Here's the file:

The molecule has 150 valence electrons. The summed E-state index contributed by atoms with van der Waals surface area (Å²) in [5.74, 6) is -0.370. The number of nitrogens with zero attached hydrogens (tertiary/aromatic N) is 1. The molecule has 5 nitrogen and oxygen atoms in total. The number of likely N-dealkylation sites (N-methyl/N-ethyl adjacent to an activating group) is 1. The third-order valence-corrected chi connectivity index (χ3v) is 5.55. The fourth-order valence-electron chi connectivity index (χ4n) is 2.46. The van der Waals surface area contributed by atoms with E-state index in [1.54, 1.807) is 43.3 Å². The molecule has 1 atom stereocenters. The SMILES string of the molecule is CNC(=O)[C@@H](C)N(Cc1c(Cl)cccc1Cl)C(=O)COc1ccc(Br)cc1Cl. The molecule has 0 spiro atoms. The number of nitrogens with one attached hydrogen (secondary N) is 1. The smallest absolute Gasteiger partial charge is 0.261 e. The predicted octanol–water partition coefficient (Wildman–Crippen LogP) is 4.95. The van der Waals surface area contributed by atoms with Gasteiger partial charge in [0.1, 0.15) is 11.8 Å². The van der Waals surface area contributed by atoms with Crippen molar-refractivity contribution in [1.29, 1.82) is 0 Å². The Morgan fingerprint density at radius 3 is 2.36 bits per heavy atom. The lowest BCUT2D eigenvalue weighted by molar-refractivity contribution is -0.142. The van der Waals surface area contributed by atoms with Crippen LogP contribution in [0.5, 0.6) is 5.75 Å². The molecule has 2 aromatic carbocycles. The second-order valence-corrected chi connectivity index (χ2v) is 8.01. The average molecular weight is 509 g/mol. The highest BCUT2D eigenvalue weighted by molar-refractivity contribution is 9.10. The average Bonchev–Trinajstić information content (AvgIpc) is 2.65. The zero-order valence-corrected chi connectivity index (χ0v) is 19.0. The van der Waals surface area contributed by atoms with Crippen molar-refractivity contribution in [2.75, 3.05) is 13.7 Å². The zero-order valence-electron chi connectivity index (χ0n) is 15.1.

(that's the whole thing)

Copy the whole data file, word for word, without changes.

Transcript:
The molecule has 150 valence electrons. The summed E-state index contributed by atoms with van der Waals surface area (Å²) in [5.74, 6) is -0.370. The number of nitrogens with zero attached hydrogens (tertiary/aromatic N) is 1. The molecule has 5 nitrogen and oxygen atoms in total. The number of likely N-dealkylation sites (N-methyl/N-ethyl adjacent to an activating group) is 1. The third-order valence-corrected chi connectivity index (χ3v) is 5.55. The fourth-order valence-electron chi connectivity index (χ4n) is 2.46. The van der Waals surface area contributed by atoms with E-state index in [1.54, 1.807) is 43.3 Å². The molecule has 1 atom stereocenters. The SMILES string of the molecule is CNC(=O)[C@@H](C)N(Cc1c(Cl)cccc1Cl)C(=O)COc1ccc(Br)cc1Cl. The molecule has 0 spiro atoms. The number of nitrogens with one attached hydrogen (secondary N) is 1. The smallest absolute Gasteiger partial charge is 0.261 e. The predicted octanol–water partition coefficient (Wildman–Crippen LogP) is 4.95. The van der Waals surface area contributed by atoms with Gasteiger partial charge in [0.1, 0.15) is 11.8 Å². The van der Waals surface area contributed by atoms with Crippen molar-refractivity contribution in [1.29, 1.82) is 0 Å². The Morgan fingerprint density at radius 3 is 2.36 bits per heavy atom. The lowest BCUT2D eigenvalue weighted by molar-refractivity contribution is -0.142. The van der Waals surface area contributed by atoms with Crippen LogP contribution in [0.5, 0.6) is 5.75 Å². The molecule has 2 aromatic carbocycles. The second-order valence-corrected chi connectivity index (χ2v) is 8.01. The average molecular weight is 509 g/mol. The highest BCUT2D eigenvalue weighted by molar-refractivity contribution is 9.10. The average Bonchev–Trinajstić information content (AvgIpc) is 2.65. The zero-order valence-corrected chi connectivity index (χ0v) is 19.0. The van der Waals surface area contributed by atoms with Crippen molar-refractivity contribution in [2.75, 3.05) is 13.7 Å². The zero-order valence-electron chi connectivity index (χ0n) is 15.1.